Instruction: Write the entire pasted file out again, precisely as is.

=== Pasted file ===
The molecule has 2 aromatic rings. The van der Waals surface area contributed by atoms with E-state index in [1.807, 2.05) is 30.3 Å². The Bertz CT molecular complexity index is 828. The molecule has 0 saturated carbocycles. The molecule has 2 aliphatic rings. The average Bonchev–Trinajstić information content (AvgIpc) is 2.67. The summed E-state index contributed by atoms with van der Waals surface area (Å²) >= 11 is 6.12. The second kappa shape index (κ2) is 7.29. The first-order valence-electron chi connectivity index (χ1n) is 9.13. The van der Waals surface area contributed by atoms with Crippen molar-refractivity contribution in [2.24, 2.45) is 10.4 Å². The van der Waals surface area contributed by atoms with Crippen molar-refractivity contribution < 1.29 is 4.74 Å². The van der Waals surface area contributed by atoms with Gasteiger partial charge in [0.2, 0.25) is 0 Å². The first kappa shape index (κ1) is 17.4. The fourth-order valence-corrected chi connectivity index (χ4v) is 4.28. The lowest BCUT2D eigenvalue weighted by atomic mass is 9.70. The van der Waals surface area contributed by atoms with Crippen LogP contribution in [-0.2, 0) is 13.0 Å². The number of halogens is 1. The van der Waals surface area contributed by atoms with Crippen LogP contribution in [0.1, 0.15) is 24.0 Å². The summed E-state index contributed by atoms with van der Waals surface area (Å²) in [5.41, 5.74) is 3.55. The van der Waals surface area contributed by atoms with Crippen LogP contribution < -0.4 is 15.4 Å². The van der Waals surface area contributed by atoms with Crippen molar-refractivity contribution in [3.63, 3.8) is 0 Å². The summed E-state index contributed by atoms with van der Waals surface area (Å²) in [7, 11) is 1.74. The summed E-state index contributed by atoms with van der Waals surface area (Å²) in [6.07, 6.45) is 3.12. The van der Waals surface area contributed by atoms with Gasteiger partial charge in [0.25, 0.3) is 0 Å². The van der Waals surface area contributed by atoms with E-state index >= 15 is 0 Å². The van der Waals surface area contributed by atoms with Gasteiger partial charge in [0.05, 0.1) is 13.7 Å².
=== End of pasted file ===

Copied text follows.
The molecule has 2 aromatic rings. The van der Waals surface area contributed by atoms with E-state index in [1.807, 2.05) is 30.3 Å². The Bertz CT molecular complexity index is 828. The molecule has 0 saturated carbocycles. The molecule has 2 aliphatic rings. The average Bonchev–Trinajstić information content (AvgIpc) is 2.67. The summed E-state index contributed by atoms with van der Waals surface area (Å²) >= 11 is 6.12. The second kappa shape index (κ2) is 7.29. The first-order valence-electron chi connectivity index (χ1n) is 9.13. The van der Waals surface area contributed by atoms with Crippen molar-refractivity contribution in [2.24, 2.45) is 10.4 Å². The van der Waals surface area contributed by atoms with Crippen molar-refractivity contribution < 1.29 is 4.74 Å². The van der Waals surface area contributed by atoms with Gasteiger partial charge in [0.2, 0.25) is 0 Å². The first kappa shape index (κ1) is 17.4. The fourth-order valence-corrected chi connectivity index (χ4v) is 4.28. The lowest BCUT2D eigenvalue weighted by atomic mass is 9.70. The van der Waals surface area contributed by atoms with Crippen LogP contribution in [-0.2, 0) is 13.0 Å². The number of halogens is 1. The van der Waals surface area contributed by atoms with Crippen LogP contribution in [0.1, 0.15) is 24.0 Å². The summed E-state index contributed by atoms with van der Waals surface area (Å²) in [5.41, 5.74) is 3.55. The van der Waals surface area contributed by atoms with Crippen LogP contribution < -0.4 is 15.4 Å². The van der Waals surface area contributed by atoms with Crippen molar-refractivity contribution in [3.63, 3.8) is 0 Å². The summed E-state index contributed by atoms with van der Waals surface area (Å²) in [7, 11) is 1.74. The summed E-state index contributed by atoms with van der Waals surface area (Å²) in [6.07, 6.45) is 3.12. The van der Waals surface area contributed by atoms with Gasteiger partial charge in [0.25, 0.3) is 0 Å². The van der Waals surface area contributed by atoms with E-state index >= 15 is 0 Å². The van der Waals surface area contributed by atoms with Gasteiger partial charge in [0.05, 0.1) is 13.7 Å².